Every painting in the Blanton’s collection has a history. Before it found its way to Austin, it might have made a centuries-long trek across the globe, through various owners and situations. Today, it has a good home in a clean, well-lit place where admirers can visit it. But what has this painting been through? And does it need help?
The stewards of the Blanton’s collection, its curators, have undertaken a project to give one group of these works — the European Paintings collection — a check-up. They want to diagnose any problems the works have today and learn as much about their past as possible.
The Blanton holds over 300 European paintings, mainly from the Italian Renaissance and Baroque eras. Most are from the Suida-Manning Collection. It includes, amongst others, masterworks by Parmigianino, Veronese, and Rubens.
I chatted with one of the Blanton’s curatorial staff about what prompted this check-up of the European paintings, Kristin Holder. Holder not only runs the study room and storage areas for the print and drawing department but she also worked as a paintings’ technician at the National Gallery in Washington, D.C.
“Most of the collection had been in private hands before coming to the Blanton,” said Holder says. “The more that we know about the objects, the more that we can explain them to our audience.”
In addition, the more that’s known about the works’ physical conditions, the better the museum can interpret them, care for them, and preserve them for future generations.
In June, a curatorial team of Senior Curator Francesca Consagra, Research Associate Jeongho Park along with Holder and preparator Jennifer Paulson, began their project to study about 130 works from the European collection. This group of paintings includes works currently on view, as well as some in storage. The team is surveying about four paintings per week, Holder says, and the project will continue through next December.
The team works through a multi-step process with each painting.
First, they lay the painting flat on a table. Holder examines the front of the canvas, looking for cracking, paint loss, scraping, or other types of damage, including any problems caused by the frame. She also looks for evidence that the painting may have been cut down and re-stretched from its original configuration.
Looking at the work under ultraviolet light, Holder can detect old restorations like fixed cracks or filled-in areas of paint loss. UV light also reveals how thick the varnish is atop the painting.
Throughout their investigation, Paulson makes notes and Holder takes photos to document any areas of the painting that are in need of attention.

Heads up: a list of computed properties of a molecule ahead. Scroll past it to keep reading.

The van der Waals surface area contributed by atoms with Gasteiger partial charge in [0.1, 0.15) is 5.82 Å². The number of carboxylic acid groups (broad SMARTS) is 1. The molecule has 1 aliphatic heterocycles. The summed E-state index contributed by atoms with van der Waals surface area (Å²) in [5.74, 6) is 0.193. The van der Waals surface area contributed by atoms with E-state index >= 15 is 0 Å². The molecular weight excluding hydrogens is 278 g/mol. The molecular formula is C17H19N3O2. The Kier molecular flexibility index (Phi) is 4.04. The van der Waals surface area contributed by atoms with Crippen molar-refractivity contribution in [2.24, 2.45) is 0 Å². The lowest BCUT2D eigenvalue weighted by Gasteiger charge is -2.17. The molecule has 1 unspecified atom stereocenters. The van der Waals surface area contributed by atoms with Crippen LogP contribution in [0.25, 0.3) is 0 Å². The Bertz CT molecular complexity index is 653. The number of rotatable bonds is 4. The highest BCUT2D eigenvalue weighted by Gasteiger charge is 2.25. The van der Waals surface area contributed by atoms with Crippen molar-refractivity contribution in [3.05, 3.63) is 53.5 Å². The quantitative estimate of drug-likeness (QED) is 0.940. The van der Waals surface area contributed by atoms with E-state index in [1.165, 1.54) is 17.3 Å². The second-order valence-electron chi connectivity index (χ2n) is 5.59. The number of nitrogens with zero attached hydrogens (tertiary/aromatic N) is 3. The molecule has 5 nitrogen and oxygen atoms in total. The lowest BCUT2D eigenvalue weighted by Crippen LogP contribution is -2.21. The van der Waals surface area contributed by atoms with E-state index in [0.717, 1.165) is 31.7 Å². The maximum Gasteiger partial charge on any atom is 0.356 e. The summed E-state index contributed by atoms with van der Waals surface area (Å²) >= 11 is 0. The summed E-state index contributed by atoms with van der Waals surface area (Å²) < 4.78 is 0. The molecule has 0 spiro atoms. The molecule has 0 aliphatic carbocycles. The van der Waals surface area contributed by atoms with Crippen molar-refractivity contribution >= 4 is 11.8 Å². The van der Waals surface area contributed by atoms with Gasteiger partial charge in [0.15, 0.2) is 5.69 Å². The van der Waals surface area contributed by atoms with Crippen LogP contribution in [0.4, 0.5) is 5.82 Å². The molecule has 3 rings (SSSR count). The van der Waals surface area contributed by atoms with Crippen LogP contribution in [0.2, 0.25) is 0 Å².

Once this initial exam is complete, they remove the painting from its frame and examine the back.
The back of a painting often holds a bonanza of information about its history. Holder and Park look for things like collector’s marks, inventory marks, auction stickers, exhibition stickers, and panel-maker stamps (for works painted on wood panels). Paintings can also have customs stamps on the back, showing when they left specific countries. Sometimes framers also tag pictures, giving a clue to when and where it was framed. What’s more, the back of a painting can reveal whether someone has relined the picture using new canvas.
As Holder examines the back of the picture, Paulson takes a careful look at the empty frame.
“In a sense, the frame is its own object, independent of the painting,” she says. “The frame is often made at a later date than the painting or originally made for another work and reused.”
Paulson notes the frame’s physical condition. Has it been cut down from a larger size to fit its current painting? She also checks its structural integrity. Is it doing its job and supporting the work well?
Park meanwhile looks carefully at the paintings for the artists’ characteristic styles and iconography. He also studies the painted additions and restorations so that he can better understand what the original painting might have looked like.
Senior Curator Francesca Consagra is called in when something of interest turns up. She says. “I get very excited about new discoveries.”
Holder agrees. “Francesca — she’s all about the story” behind the works of art, and how they make a narrative. And learning more about the stories behind all of their paintings will help the Blanton share them better with audiences.
“The more information that we have, the more the collection is more accessible to the public,” Holder says. “A small change … can bring a work to life.”
Rebecca Johnson is the editor of the University’s StarDate magazine, and a volunteer blogger for the Blanton.